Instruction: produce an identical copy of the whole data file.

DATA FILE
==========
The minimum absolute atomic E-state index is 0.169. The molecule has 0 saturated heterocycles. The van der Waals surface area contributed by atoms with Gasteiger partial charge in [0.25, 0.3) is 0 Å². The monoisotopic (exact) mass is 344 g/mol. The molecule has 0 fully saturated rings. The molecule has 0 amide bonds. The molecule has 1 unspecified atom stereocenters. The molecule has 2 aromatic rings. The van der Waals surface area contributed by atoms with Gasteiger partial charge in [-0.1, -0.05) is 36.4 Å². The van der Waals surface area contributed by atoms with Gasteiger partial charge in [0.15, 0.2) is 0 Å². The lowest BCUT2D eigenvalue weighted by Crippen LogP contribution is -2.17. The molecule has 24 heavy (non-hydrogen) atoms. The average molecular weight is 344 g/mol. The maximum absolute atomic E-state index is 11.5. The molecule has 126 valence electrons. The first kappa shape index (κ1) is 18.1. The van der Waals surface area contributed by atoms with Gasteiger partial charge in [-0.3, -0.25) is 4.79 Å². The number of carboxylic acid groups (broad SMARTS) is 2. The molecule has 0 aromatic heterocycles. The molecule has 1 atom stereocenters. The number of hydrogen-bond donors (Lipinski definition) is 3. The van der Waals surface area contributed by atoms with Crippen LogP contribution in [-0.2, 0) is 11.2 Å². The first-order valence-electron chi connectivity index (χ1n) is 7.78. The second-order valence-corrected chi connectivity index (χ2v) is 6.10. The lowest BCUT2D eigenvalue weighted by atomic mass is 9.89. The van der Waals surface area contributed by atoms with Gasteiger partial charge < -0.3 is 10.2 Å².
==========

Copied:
The minimum absolute atomic E-state index is 0.169. The molecule has 0 saturated heterocycles. The van der Waals surface area contributed by atoms with Gasteiger partial charge in [0.25, 0.3) is 0 Å². The monoisotopic (exact) mass is 344 g/mol. The molecule has 0 fully saturated rings. The molecule has 0 amide bonds. The molecule has 1 unspecified atom stereocenters. The molecule has 2 aromatic rings. The van der Waals surface area contributed by atoms with Gasteiger partial charge in [-0.1, -0.05) is 36.4 Å². The van der Waals surface area contributed by atoms with Gasteiger partial charge in [0.15, 0.2) is 0 Å². The lowest BCUT2D eigenvalue weighted by Crippen LogP contribution is -2.17. The molecule has 24 heavy (non-hydrogen) atoms. The average molecular weight is 344 g/mol. The maximum absolute atomic E-state index is 11.5. The molecule has 126 valence electrons. The first kappa shape index (κ1) is 18.1. The van der Waals surface area contributed by atoms with Gasteiger partial charge in [-0.3, -0.25) is 4.79 Å². The number of carboxylic acid groups (broad SMARTS) is 2. The molecule has 0 aromatic heterocycles. The molecule has 1 atom stereocenters. The number of hydrogen-bond donors (Lipinski definition) is 3. The van der Waals surface area contributed by atoms with Crippen LogP contribution in [-0.2, 0) is 11.2 Å². The first-order valence-electron chi connectivity index (χ1n) is 7.78. The second-order valence-corrected chi connectivity index (χ2v) is 6.10. The lowest BCUT2D eigenvalue weighted by atomic mass is 9.89. The van der Waals surface area contributed by atoms with Gasteiger partial charge < -0.3 is 10.2 Å².